Patina Schneider, a concerned NSW resident, completed a survey of residents near the Cullerin wind development and found that out of the 71% of households out to 7.5km who participated, 70% of them had disturbed sleep reported to be from noise from the wind turbines.

Disturbed sleep is the most common symptom and the above population surveys indicate that the percentage of households affected and the distance of the effect is much greater than the 10% often asserted by the wind industry.

“Sensitisation” – what is it and why is it important?

The phenomena of people reporting becoming sensitised to low frequency sound energy from a range of sources has been reported for over 25 years by researchers investigating the effects of infrasound and low frequency noise. The US research report stated the following in section 8.0 at page 199:

“It is clear from our discussion in the previous sections that the only acceptable method of curtailing complaints from residents in the vicinity of an operating MOD-1 turbine is to eliminate, or at least reduce, the impulsive character of the disturbing acoustic radiation to below perceptible levels. The task was made more difficult by the level of conditioning and resulting sensitivity of a few of the families involved, particularly the residents of #2, #7, #8 (and their immediate neighbours).”

The precise neurophysiological mechanisms for this sensitisation or “conditioning” as it has been called are currently unclear. In the literature review for DEFRA from 2003, Professor Geoffrey Leventhall stated on page 4:

“Low frequency noise causes extreme distress to a number of people who are sensitive to its effects. Such sensitivity may be a result of heightened sensory response within the whole or part of the auditory range or may be acquired. The noise levels are often low, occurring in the region of the hearing threshold, where there are considerable individual differences.”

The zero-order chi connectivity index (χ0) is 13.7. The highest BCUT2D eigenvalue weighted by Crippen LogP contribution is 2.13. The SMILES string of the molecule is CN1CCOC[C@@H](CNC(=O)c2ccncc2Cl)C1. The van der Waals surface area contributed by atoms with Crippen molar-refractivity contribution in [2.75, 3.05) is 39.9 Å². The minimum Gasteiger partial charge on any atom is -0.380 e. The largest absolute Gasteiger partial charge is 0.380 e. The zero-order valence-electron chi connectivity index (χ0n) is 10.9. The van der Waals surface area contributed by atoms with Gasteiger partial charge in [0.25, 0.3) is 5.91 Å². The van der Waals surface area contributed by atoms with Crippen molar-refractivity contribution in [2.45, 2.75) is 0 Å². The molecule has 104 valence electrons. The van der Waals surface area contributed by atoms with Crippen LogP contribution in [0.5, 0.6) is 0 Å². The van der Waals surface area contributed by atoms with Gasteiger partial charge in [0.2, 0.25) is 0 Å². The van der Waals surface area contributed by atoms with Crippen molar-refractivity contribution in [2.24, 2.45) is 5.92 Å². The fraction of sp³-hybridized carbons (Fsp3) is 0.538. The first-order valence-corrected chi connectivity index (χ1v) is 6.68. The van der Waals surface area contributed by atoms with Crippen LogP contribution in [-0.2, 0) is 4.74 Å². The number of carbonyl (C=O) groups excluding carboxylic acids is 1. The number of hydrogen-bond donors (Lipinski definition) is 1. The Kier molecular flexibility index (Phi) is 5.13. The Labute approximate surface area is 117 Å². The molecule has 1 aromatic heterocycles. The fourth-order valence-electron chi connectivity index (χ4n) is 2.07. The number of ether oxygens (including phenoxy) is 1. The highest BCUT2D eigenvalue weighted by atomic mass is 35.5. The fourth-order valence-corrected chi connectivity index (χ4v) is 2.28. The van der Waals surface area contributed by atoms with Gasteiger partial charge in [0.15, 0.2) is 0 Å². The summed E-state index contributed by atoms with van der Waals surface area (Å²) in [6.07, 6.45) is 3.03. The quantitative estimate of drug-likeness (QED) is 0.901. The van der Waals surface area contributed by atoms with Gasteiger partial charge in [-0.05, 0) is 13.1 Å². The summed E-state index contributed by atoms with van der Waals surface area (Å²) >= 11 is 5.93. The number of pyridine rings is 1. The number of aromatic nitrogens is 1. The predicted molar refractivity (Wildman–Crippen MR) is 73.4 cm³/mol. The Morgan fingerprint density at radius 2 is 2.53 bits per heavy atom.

Two possible explanations include a shift in the perception thresholds, mediated in the inner ear, and neuroplasticity in the brain. The latter explanation was suggested over 10 years ago by acousticians (eg Professor Geoffrey Leventhall p 24) but both may be occurring and there may well be other as yet unidentified physiological pathways. But there is no doubt it is occurring, and that people do not “get used to” these frequencies.

This issue is vitally important to appreciate for planning and noise regulatory purposes, because whilst some residents initially may not have health and sleep problems, that can change over time with cumulative exposure, as they become ‘sensitised’.

This makes it all the more imperative that adequate precautionary distances and noise regulation parameters are in place and enforced to prevent increasing long term damage to the health of vulnerable groups in the population from cumulative exposure to environmental noise in frequencies below 200 Hz.

Longer term tissue pathology – Vibro Acoustic Disease (VAD)

Long term exposure to environmental noise has also been reported to result in a range of tissue pathology including collagen thickening, in animals and humans, and given the name Vibro Acoustic Diease (VAD) by the Portuguese researchers, Professor Mariana Alves-Pereira and Dr Nuno Castelo Branco.

Increasingly some of these findings are being observed and reported by other research teams, for example Taiwanese researchers Chao et al investigating cardiac tissue thickening in aviation workers with variable exposures to infrasound and low frequency noise (together known as ILFN) directly correlating with variable observed collagen thickening via echocardiogram, and veterinary research into pathology described in horses exposed to ILFN in Portugal.

There are emerging private reports of the characteristic cardiac valve thickening in German residents exposed chronically to wind turbine noise. There was also the case report of two Portuguese families, including the case of a Portuguese child exposed to ILFN in a residential setting but with a lower dose of ILFN than the dose measured in the home of another family living near wind turbines who subsequently also developed some of the characteristic symptoms. A follow up report 3 years later makes for disturbing reading.